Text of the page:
Fitzsimon File

Monday numbers

minimum-wage3

60—number of days since bill to index the state minimum wage to inflation was introduced in the state Senate by Sen. Earline Parmon, Sen. Don Davis and Sen. Angela Bryant and referred to Senate Rules Committee (N.C. General Assembly, Senate Bill 220)

0—number of hearings held on Senate Bill 220 to index the state minimum wage to inflation (Ibid)

10—number of days until crossover deadline when any bill that has not passed either the House or Senate will be dead for the current two-year legislative session (N.C. General Assembly)

7.25—amount in dollars of the current federal minimum wage (“Time for a Raise: The impact of raising the minimum wage on North Carolina’s working families and the economy,” NC Justice Center’s Workers’ Rights Project Brief, March 2013)

10.59—amount in dollars of the level of the current federal minimum wage if it had been indexed to inflation since 2009 when it was increased to $7.25 (“Next Wave of State Minimum Wage Proposals Would ‘Index’ To Inflation, Stateline March 15, 2013)

15,080—amount in dollars earned by a minimum-wage worker in a year (“Time for a Raise: The impact of raising the minimum wage on North Carolina’s working families and the economy,” NC Justice Center’s Workers’ Rights Project Brief, March 2013)

19,530—amount in dollars of the federal poverty level in 2013 for a family of three (U.S. Department of Health and Human Services)

10—number of states that currently index their state minimum wage to inflation (“Next Wave of State Minimum Wage Proposals Would ‘Index’ To Inflation, Stateline March 15, 2013)

6—number of months until voters in New Jersey will decide if state minimum wage will be indexed to inflation and raised to $8.25 (Ibid)

10—number of additional states currently considering indexing their minimum wage to inflation (Ibid)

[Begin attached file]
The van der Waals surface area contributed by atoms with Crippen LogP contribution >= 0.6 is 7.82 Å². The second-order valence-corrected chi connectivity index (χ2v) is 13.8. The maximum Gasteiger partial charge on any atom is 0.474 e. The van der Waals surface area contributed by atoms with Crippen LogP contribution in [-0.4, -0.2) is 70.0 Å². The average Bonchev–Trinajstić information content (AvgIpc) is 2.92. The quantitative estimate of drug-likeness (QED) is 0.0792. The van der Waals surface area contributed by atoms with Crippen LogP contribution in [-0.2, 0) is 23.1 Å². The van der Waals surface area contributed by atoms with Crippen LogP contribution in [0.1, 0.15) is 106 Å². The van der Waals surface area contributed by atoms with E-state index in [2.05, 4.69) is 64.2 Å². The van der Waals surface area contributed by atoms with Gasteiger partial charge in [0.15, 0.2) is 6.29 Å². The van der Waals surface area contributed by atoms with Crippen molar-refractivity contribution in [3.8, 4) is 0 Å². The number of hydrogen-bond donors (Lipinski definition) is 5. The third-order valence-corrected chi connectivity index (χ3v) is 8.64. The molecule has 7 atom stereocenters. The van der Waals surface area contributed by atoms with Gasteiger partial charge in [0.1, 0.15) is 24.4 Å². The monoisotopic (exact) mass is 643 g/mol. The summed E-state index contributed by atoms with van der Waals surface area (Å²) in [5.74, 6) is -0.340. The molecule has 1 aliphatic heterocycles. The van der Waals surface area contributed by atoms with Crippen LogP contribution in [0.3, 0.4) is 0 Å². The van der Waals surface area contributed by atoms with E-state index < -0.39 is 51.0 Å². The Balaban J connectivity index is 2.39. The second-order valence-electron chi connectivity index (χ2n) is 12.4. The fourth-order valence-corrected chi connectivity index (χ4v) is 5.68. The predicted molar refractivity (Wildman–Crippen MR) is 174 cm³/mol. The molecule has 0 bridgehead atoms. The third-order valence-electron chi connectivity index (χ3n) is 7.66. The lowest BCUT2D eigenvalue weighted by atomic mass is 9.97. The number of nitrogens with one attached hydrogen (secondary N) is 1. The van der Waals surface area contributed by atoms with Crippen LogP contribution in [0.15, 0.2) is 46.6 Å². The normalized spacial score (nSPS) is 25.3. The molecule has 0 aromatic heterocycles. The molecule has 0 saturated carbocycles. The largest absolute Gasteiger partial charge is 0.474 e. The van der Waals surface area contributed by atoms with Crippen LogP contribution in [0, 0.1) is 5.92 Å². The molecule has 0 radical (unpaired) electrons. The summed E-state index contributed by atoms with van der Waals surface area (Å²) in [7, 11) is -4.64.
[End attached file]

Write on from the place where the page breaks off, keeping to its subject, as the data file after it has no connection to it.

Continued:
19—number of states with state minimum wage higher than the federal minimum wage (Ibid)

10—number of times since 1998 that proposed increases in the minimum wage have been on statewide ballots across the country (Ibid)

10—number of times since 1998 that proposed increases in the minimum wage have passed in statewide votes (Ibid)

65—average percent of the vote won by proposed increases in the minimum wage in statewide ballot measures since 1998 (Ibid)

9.00—amount in dollars of the federal minimum wage in 2015 under proposal by President Obama (“Time for a Raise: The impact of raising the minimum wage on North Carolina’s working families and the economy,” NC Justice Center’s Workers’ Rights Project Brief, March 2013)

527,000—number of workers in North Carolina who earn less than $9.00 an hour who would be affected by a raise in the minimum wage (Ibid)

166,000—number of workers in North Carolina who earn slightly above $9.00 an hour who would indirectly benefit from increase in minimum wage as employers incrementally increase their wages to reflect the new wage floor (Ibid)

61—percentage of workers in North Carolina who would benefit from an increase in the federal minimum wage to $9.00 who are women (Ibid)

49.9—percentage of workers in North Carolina who would benefit from an increase in the federal minimum wage to $9.00 who are white (Ibid)

31.2— percentage of workers in North Carolina who would benefit from an increase in the federal minimum wage to $9.00 who are African-American (Ibid)

13.9— percentage of workers in North Carolina who would benefit from an increase in the federal minimum wage to $9.00 who are Hispanic (Ibid)

81.6—percentage of workers in North Carolina who would benefit from an increase in the federal minimum wage to $9.00 who are age 20 and above (Ibid)

781.5 million—amount in dollars of directly and indirectly increased wages in North Carolina from raising the federal minimum wage to $9.00 an hour (Ibid)

494.7 million—amount in dollars of the impact on the state GDP of raising the federal minimum wage to $9.00 an hour (Ibid)

4,300—number of estimated additional jobs created in North Carolina by raising the federal minimum wage to $9.00 an hour (Ibid)

71—percentage of Americans who support President Obama’s proposal to increase the federal minimum wage to $9.00 an hour (Survey conducted by Pew Research Center and USA Today, February 13-18, 2013)

26—percentage of Americans who oppose President Obama’s proposal to increase the federal minimum wage to $9.00 an hour (Ibid)